It is encouraging that Gov. Pat McCrory has established an advisory committee on how to address the teacher problem. Its encouraging that he realizes that he needs advice and that he is not wedded to the proposal that he has floated (rewarding the top 1,000 teachers in the state with $10,000 bonuses) or to the proposal of state Sen. Phil Berger to give raises to the top 25 percent of teachers.
An obvious problem with both these proposals is how to identify the best teachers. An attempt to evaluate teacher performance based on the performance of their students will make it even more difficult to attract teachers to low-performing schools in impoverished communities.
But there is an even bigger problem with these plans, a problem suggesting that the governor and the senator fail to understand how the educational enterprise works best. Both of their plans are based on the notion of competition. In both plans, to merit a raise, teachers must compete against one another. Teacher Reynolds must outperform Teacher Ramos to win the raise that will be denied to Teacher Ramos.
If he is a good listener, what McCrory should learn from his advisory committee is that in successful schools, teachers dont compete. They cooperate. In Practice Perfect (2012), Lemov, Woolway, and Yezzi call attention to a truth they learned from Ronald Moorish: That there are classroom teachers and there are school teachers. Classroom teachers are concerned only with the success of what happens in their classrooms; school teachers are invested in the education of all the students at their school. A classroom teacher seeing another teacher in trouble might walk on by, perhaps feeling superior. A school teacher would offer the struggling teacher help and support. In schools with this spirit of cooperation, argue Lemov et al., teachers improve and children learn, schools are better and so is society.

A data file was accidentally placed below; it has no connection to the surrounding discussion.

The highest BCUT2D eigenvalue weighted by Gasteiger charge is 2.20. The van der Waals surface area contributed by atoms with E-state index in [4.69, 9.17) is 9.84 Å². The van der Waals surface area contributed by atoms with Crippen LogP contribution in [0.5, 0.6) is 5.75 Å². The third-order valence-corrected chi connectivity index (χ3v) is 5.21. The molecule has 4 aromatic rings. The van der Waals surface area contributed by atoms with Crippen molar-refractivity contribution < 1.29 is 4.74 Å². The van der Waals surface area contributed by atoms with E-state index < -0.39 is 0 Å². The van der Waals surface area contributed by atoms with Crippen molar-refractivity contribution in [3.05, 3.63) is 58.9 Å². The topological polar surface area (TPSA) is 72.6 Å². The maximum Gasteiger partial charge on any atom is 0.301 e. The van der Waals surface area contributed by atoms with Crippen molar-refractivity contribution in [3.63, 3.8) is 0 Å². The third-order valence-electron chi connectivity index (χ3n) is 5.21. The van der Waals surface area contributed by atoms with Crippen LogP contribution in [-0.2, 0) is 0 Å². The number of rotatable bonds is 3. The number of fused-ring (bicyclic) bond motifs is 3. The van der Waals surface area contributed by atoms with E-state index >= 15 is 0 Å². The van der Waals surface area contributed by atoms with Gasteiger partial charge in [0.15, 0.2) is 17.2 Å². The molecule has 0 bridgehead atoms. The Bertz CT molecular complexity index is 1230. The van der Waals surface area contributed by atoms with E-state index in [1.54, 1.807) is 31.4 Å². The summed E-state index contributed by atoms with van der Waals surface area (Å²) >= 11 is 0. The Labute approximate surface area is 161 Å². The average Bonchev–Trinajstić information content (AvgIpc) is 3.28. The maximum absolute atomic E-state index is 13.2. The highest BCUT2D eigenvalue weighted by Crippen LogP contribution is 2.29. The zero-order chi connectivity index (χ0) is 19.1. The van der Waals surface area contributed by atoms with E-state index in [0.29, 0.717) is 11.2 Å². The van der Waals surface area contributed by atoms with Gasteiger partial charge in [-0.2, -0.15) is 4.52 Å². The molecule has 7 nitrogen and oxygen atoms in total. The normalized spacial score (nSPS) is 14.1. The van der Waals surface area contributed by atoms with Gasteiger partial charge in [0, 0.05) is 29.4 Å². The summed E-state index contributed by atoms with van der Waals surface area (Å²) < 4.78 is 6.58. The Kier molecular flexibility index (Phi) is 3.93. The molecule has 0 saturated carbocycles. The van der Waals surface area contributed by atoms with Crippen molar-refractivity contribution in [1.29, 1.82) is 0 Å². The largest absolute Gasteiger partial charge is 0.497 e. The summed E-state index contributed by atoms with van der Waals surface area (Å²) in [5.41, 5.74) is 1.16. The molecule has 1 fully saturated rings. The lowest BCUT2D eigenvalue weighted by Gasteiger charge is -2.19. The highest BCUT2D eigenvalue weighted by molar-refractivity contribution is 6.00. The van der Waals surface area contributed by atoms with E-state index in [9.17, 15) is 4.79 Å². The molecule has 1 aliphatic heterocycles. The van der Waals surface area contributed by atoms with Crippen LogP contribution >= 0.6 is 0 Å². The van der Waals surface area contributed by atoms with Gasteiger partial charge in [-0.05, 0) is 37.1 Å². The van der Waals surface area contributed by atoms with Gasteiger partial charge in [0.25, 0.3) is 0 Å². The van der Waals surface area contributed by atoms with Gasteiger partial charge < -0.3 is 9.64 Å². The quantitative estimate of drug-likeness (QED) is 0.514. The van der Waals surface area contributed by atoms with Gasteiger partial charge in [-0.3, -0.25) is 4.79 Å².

And there is evidence from around the world that this is true. In the 2007 study How the worlds best-performing schools come out on top , the investigators reported, Some of the best systems have found ways to enable teachers to learn from each other. Some of the collaborative practices described, especially in Japan and Finland, include teachers planning lessons jointly, observing each others lessons and giving feedback. The investigators report, These systems create a culture in which collaborative planning and peer coaching are the norm.
The truth is that with feedback and practice, most of us can get better at what we do. We can become better students, better teachers, and better governors. Lets hope that the creation of this advisory committee is one small step toward a culture of collaboration.
Louise Taylor of Buies Creek is a professor of English emerita from Meredith College